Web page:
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Humanitarian Design Projects: Helping Children With Cerebral Palsy

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2006 Annual Conference & Exposition


Chicago, Illinois

Publication Date

June 18, 2006

Start Date

June 18, 2006

End Date

June 21, 2006



Conference Session

Design for Community and Environment

Tagged Division

Design in Engineering Education

Page Count


Page Numbers

11.705.1 - 11.705.15



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Paper Authors


Craig Somerton Michigan State University

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Craig W. Somerton is an Associate Professor of Mechanical Engineering and Associate Chair of Mechanical Engineering at Michigan State University. He teaches in the area of thermal engineering including thermodynamics, heat transfer, and thermal design. Dr. Somerton has research interests in computer design of thermal systems, transport phenomena in porous media, and application of continuous quality improvement principles to engineering education. He received his B.S. in 1976, his M.S. in 1979, and his Ph.D. in 1982, all in engineering from UCLA.

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Brian Thompson Michigan State University

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Brian S. Thompson is a Professor of Mechanical Engineering at Michigan State University. Currently he serves as the Departmental Design Coordinator. Dr. Thompson has published in the following areas: mechanisms, smart materials, composite materials, flexible fixturing, robotics, variational methods and finite element techniques. He received a BSc and MSc from Newcastle University, England, in 1972 and 1973 respectively, and a Ph.D. from the University of Dundee in Scotland in 1976.

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Alan Haddow Michigan State University

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Alan Haddow is an Associate Professor of Mechanical Engineering at Michigan State University. Currently He teaches in the area of vibrations and mechanical design. Dr. Haddow has research interests in experimental, nonlinear dynamics and vibrations. He received his B.S. in 1979, and his Ph.D. in 1983, both in mechanical engineering from the University of Dundee, Scotland.

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NOTE: The first page of text has been automatically extracted and included below in lieu of an abstract

Humanitarian Design Projects: Helping Children with Cerebral Palsy Introduction

The fundamental role of engineers is to serve society, and the most important ingredient of any society is the people. However, in the unfortunately chaotic and hectic lifestyles of the 21st century this fundamental role is often lost in the mists of professional practice when an engineer is required to design a nominally mundane item like a door handle for the next generation of automobiles. A profoundly meaningful and very effective way of educating engineering students, which exposes them to the societal service traditionally offered by professional engineers, is to utilize senior level humanitarian design projects. Such projects of experiential learning immerse student teams in complicated tasks that ultimately help people less fortunate than themselves.

Since 1998 the Design Program in the Department of Mechanical Engineering at Michigan State University has incorporated a series of humanitarian projects in the industrially-funded capstone projects class. During the past two years, four humanitarian projects have focused on the design, fabrication, and testing of mobility devices for children with cerebral palsy. These demanding projects have been very successful in providing our students with an outstanding engineering experience, providing the department with significant good-citizenship publicity, and, most important of all, improving the life of numerous children.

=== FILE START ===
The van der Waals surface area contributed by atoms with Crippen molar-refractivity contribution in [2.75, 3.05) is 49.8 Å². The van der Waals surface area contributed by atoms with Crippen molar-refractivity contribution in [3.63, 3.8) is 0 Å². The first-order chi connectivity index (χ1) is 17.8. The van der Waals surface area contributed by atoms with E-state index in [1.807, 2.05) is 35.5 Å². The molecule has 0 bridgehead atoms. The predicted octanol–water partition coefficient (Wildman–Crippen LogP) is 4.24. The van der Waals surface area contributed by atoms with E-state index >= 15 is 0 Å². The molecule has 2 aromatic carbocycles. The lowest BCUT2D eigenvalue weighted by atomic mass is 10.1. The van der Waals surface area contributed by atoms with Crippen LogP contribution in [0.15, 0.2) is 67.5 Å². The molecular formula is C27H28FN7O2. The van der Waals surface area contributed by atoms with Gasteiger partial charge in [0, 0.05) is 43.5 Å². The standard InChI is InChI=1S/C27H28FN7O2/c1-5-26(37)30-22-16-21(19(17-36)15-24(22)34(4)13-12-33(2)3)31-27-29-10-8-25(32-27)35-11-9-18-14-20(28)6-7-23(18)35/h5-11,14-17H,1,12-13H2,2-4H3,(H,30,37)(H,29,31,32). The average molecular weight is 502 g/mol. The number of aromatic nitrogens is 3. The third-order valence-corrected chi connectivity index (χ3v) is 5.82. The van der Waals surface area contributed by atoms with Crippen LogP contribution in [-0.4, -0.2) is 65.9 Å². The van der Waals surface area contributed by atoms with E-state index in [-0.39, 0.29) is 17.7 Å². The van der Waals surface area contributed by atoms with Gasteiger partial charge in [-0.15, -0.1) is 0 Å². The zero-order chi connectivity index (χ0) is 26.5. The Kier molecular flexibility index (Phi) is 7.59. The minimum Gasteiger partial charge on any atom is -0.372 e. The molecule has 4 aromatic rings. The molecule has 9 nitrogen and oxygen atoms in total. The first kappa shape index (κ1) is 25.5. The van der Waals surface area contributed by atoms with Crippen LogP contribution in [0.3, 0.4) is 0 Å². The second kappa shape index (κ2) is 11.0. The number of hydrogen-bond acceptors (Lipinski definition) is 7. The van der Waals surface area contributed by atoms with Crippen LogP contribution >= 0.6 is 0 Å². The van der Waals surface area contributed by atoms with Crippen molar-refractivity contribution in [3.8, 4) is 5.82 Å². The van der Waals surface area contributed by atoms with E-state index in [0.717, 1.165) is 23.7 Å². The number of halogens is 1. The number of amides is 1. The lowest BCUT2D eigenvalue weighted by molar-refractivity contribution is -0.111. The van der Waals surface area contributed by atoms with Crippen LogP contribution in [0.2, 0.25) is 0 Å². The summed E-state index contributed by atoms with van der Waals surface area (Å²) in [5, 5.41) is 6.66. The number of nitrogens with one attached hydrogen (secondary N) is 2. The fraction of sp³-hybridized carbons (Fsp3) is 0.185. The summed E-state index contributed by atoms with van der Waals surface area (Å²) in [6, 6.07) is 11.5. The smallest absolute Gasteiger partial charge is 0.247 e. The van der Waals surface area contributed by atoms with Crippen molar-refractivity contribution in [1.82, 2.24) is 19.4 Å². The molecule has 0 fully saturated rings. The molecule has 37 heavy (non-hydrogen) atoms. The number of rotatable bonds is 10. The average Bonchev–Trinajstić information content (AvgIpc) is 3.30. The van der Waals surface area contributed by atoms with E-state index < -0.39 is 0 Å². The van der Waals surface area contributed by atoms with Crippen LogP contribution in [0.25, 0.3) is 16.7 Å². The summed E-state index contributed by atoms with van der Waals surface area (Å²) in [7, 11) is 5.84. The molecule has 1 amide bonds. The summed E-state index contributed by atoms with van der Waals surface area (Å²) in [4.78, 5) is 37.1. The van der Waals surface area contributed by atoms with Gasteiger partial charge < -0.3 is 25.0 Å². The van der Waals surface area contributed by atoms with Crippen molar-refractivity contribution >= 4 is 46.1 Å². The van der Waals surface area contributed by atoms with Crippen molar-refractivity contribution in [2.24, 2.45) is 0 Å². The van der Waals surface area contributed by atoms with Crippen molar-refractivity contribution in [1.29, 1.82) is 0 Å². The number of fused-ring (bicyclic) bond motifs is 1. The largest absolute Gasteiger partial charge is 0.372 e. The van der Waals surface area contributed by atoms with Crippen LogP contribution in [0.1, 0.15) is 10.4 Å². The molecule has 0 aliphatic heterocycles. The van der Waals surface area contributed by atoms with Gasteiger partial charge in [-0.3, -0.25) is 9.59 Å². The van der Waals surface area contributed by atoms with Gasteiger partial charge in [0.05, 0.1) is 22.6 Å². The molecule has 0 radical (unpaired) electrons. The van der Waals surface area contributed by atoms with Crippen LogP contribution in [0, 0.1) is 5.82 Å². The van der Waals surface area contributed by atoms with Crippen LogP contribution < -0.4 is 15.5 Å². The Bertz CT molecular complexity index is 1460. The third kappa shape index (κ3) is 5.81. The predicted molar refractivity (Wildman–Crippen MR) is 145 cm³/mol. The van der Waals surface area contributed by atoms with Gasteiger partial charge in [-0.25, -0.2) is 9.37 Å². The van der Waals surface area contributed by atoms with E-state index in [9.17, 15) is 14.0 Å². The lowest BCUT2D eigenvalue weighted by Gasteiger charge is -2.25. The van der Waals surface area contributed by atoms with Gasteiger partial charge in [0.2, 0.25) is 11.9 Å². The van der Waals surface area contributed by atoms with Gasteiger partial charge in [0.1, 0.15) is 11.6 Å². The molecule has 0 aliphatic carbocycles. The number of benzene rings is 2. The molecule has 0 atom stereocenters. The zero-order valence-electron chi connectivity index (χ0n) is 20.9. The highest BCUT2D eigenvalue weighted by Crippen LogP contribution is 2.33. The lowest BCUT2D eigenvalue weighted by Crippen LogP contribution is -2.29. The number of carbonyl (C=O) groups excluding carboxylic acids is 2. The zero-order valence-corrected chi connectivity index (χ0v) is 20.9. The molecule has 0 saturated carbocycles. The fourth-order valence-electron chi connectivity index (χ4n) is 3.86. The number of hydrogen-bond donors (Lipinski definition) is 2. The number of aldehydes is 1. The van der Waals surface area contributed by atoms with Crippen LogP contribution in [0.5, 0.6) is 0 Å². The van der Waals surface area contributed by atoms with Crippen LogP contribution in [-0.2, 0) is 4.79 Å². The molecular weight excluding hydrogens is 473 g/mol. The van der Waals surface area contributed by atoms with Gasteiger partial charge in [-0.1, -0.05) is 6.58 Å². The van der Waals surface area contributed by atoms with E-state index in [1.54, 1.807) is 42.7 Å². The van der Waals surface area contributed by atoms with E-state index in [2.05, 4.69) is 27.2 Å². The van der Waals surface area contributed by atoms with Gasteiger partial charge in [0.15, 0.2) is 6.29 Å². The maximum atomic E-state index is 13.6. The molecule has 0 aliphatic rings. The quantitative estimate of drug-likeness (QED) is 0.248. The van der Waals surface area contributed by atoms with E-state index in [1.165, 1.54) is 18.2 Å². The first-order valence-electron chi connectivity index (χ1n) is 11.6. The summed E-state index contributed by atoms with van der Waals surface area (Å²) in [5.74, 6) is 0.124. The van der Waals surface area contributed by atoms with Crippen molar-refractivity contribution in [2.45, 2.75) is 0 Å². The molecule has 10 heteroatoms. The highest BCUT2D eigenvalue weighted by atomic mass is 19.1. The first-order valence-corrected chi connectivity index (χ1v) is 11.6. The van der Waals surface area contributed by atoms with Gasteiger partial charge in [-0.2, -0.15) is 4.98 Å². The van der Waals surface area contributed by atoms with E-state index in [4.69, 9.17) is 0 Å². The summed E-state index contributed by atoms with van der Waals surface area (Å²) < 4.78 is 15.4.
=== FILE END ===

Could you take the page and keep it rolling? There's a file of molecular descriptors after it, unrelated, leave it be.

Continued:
Service learning has certainly become one of the most innovative aspects to engineering education. One such example is the EPICS program at Purdue, which involves the volunteer work of engineering students in the community1. Another example is the Humanitarian Engineering Program, which is sponsored by the Hewlett Foundation, at the Colorado School of Mines2. The New Engineer Program at the University of Dayton3 involves student teams in the conceptual designs of bicycles for different users and applications.

This paper shares our experiences in the development and implementation of these projects. The logistics of these projects is discussed, in addition to identifying potential projects and customers, the necessary resources, how to identify qualified students and faculty, and finally issues concerning project management. Each project will be presented in some detail including the technical and logistical challenges faced by the student design teams. The paper concludes with some final observations and discussion on the publicity and visibility aspects of humanitarian projects.

Project Logistics

These humanitarian projects are undertaken by teams of senior-level mechanical engineering students registered in the capstone design course ME 481, Mechanical Engineering Design Projects, for a team of senior-level mechanical engineering students. Most of the projects are industrially-based in this course with the student team working on a funded project. However, each semester, at least one project is humanitarian-based where the student team is challenged to make a difference in the lives of people that are less fortunate than themselves. Such projects

Somerton, C., & Thompson, B., & Haddow, A. (2006, June), Humanitarian Design Projects: Helping Children With Cerebral Palsy Paper presented at 2006 Annual Conference & Exposition, Chicago, Illinois. 10.18260/1-2--37

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